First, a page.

5. Hi guys, This will be only my second WIP build thread as I've only just returned to the Hobby this year after about 25 years of absence (my teens being the last time I did anything). It's a fantastic kit with some very cool extras listed below. I'm very keen to make the best of it and hope my ability (or lack of) doesn't cause too many tears. Royal Class edition of the new tool scale plastic kit of Bf 109G in 1/48 scale. Box contains: plastic and photo-etched parts and for two complete models of Bf 109G in variants G-2, G-4, G-6 and G-14 (premiere release of parts for variants G-2, G-4, G-14) Cartograf printed decals for 16 colorful markings a piece of the real Bf 109G-14 mounted on wooden block with certificate of authenticity Eduard "Gustav" designed Beer glass Brassin set of Bf 109G-6 wheels (2 pairs) Brassin set of Bf 109G cannon pods Brassin set of Bf 109G W.Gr.21 rockets Fabric seatbelts Marking options: Bf 109G-2, flown by Maj. Hannes Trautloft, CO of JG 54, Eastern Front, summer, 1942 Bf 109G-2 trop, Flown by Oblt. Werner Schroer, CO of 8./JG 27, Rhodes, early November, 1942 Bf 109G-2 trop, Flown by Maj. Heinz Bär, CO of I./JG 77, Comiso airfield, Italy, September, 1942 Bf 109G-2 trop, W.Nr. 10 501, Stab/JG 77, Bir el Abd airfield, North Africa, early November, 1942 Bf 109G-4, W.Nr. 19 257, Flown by Fw. Viktor Petermann, 5./JG 52, South Part of the Eastern Front, June, 1943 Bf 109G-4, W.Nr. 19 347, Flown by Fw. Jan Reznak, 13. (Slowaken)/JG 52, Anapa airfield, Soviet Union, April / May, 1943 Bf 109G-6, W.Nr. 20 499, Flown by Lt. Erich Hartmann, CO of 9./JG 52, Nove Zaporozhye, October, 1943 Bf 109G-6, W.Nr. 15 909, Flown by Hptm. Gerhard Barkhorn, CO of II./JG 52, Eastern Front, September, 1943 Bf 109G-6, Flown by Oblt. Kurt Gabler, 8./JG 300, Jüterbog – Waldlager Air Base, Germany, July, 1944 Bf 109G-6, W.Nr. 163162, 2a Squadriglia, 2o Gruppo Caccia, Verona-Villafranca airfield, Italy, October, 1944 Bf 109G-6, W.Nr. 165267, 1/HleLv 34, Taipalsaari airfield, July, 1944 Bf 109G-6, W.Nr. 95 417, Flown by Lt. Pál Bélavári, 101/3. vadászszázad, Veszprém Air Base, Hungary, August, 1944 Bf 109G-6, Flown by Lt. Baciu Dumitru, Grupul 1 Vânănatoare, early May, 1945 Bf 109G-6, W.Nr. 163815, Fliegerkompagnie 7, Flugwaffe, Interlaken Air Base, June, 1945 Bf 109G-14, W.Nr. 464534, 19./EJG 2, Pilsen airfield, May, 1945 Bf 109G-14, W.Nr. 781308, Flown by Lt. Hans-Helmut Linck, 10./JG 4, Alteno airfield, Germany, September 11, 1944 I intent to build this aircraft in the following scheme: Bf 109G-6, W.Nr. 165267, 1/HleLv 34, Taipalsaari airfield, July, 1944 Eino Luukkanen was in the cockpit of this airplane while achieving his 56th confirmed victory. He downed a Soviet Yak-9 fighter flown by Lt. G. F. Nizhnik on August 5, 1944 over Narva Bay. This Yak was the only aircraft downed by the guns of MT-451. The aircraft was delivered to Finland on June 23, 1943. The former German Werk Nummer is visible on the rudder. Two underwing cannon pods were mounted and there was no artwork on the rudder at that time. The fledgling eagle was painted later on. MT-451 was written off after an accident on August 25, 1947.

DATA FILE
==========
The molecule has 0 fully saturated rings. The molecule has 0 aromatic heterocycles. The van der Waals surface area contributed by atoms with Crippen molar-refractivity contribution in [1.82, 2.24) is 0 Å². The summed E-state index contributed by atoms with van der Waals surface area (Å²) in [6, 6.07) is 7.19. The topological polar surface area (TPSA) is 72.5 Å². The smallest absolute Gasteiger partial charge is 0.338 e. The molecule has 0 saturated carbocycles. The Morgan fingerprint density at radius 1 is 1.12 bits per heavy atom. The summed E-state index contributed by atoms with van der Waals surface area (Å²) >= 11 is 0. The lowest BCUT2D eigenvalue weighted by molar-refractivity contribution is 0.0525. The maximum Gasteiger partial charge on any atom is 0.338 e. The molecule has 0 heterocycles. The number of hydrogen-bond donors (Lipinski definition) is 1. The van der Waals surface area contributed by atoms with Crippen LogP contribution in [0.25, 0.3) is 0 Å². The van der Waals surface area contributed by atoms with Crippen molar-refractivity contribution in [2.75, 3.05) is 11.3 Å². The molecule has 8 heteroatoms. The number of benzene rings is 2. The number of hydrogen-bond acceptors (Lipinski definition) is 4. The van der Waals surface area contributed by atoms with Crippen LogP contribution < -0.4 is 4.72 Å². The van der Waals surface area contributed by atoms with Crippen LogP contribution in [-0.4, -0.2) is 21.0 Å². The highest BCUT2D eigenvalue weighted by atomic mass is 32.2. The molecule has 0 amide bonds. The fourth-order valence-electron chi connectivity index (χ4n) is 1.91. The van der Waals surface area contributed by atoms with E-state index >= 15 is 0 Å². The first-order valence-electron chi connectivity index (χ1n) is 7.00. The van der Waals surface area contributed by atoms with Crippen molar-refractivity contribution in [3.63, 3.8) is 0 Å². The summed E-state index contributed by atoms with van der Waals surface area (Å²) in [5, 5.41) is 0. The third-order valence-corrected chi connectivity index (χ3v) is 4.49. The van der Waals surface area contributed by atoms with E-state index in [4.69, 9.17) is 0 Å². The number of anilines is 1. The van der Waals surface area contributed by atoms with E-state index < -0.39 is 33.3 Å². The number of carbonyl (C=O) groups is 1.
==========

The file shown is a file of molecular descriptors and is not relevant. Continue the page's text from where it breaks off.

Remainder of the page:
6. Hello everyone! Here are a couple shots of my recently finished Eduard 1/72 Mig 15bis from the Royal Class kit. Finished OOB except for the ariel wire, and glued to the base because silly me didn't put enough nose weight in. Finished with Tamiya spraycans. Please let me know what you think, I'm always open to new ideas!
  7. Royal Class MiG-15 is finaly confirmed for this July https://www.facebook.com/media/set/?set=a.1032856756729271.1073742155.116570475024575&type=1 It will include: big black R.C. box MiG-15 single seat (most probably both 15 and 15bis fighters) a new tool MiG-15 UTI Midget trainer (thread here: http://www.britmodeller.com/forums/index.php?/topic/234953053-172-mig-15uti-midget-by-eduard-release-in-2015/ ) 3 or 4 kits PE, resin-brasin parts and masks superfabric seatbelts Royal Class bonus - still unknown